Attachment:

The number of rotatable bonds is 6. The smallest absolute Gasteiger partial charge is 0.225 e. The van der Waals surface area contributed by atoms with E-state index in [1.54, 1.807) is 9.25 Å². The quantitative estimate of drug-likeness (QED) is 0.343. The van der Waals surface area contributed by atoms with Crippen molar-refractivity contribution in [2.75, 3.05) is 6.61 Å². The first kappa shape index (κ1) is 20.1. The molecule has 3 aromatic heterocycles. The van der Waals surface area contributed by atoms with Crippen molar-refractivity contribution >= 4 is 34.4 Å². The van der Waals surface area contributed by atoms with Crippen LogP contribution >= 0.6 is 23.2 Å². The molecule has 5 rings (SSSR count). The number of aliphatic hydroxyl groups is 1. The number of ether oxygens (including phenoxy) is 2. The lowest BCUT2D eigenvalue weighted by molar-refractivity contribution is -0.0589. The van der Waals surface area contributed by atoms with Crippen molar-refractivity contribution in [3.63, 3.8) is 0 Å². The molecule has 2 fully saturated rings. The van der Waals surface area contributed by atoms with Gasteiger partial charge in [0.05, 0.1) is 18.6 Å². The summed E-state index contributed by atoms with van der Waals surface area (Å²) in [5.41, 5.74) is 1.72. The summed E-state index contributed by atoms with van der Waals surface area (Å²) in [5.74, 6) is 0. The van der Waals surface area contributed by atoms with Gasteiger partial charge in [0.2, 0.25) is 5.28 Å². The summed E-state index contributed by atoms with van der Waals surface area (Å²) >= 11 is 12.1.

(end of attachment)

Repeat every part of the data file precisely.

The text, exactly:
The number of rotatable bonds is 6. The smallest absolute Gasteiger partial charge is 0.225 e. The van der Waals surface area contributed by atoms with E-state index in [1.54, 1.807) is 9.25 Å². The quantitative estimate of drug-likeness (QED) is 0.343. The van der Waals surface area contributed by atoms with Crippen molar-refractivity contribution in [2.75, 3.05) is 6.61 Å². The first kappa shape index (κ1) is 20.1. The molecule has 3 aromatic heterocycles. The van der Waals surface area contributed by atoms with Crippen molar-refractivity contribution >= 4 is 34.4 Å². The van der Waals surface area contributed by atoms with Crippen LogP contribution >= 0.6 is 23.2 Å². The molecule has 5 rings (SSSR count). The number of aliphatic hydroxyl groups is 1. The number of ether oxygens (including phenoxy) is 2. The lowest BCUT2D eigenvalue weighted by molar-refractivity contribution is -0.0589. The van der Waals surface area contributed by atoms with Crippen molar-refractivity contribution in [3.63, 3.8) is 0 Å². The molecule has 2 fully saturated rings. The van der Waals surface area contributed by atoms with Gasteiger partial charge in [0.05, 0.1) is 18.6 Å². The summed E-state index contributed by atoms with van der Waals surface area (Å²) in [5.41, 5.74) is 1.72. The summed E-state index contributed by atoms with van der Waals surface area (Å²) in [5.74, 6) is 0. The van der Waals surface area contributed by atoms with Gasteiger partial charge in [0.2, 0.25) is 5.28 Å². The summed E-state index contributed by atoms with van der Waals surface area (Å²) >= 11 is 12.1.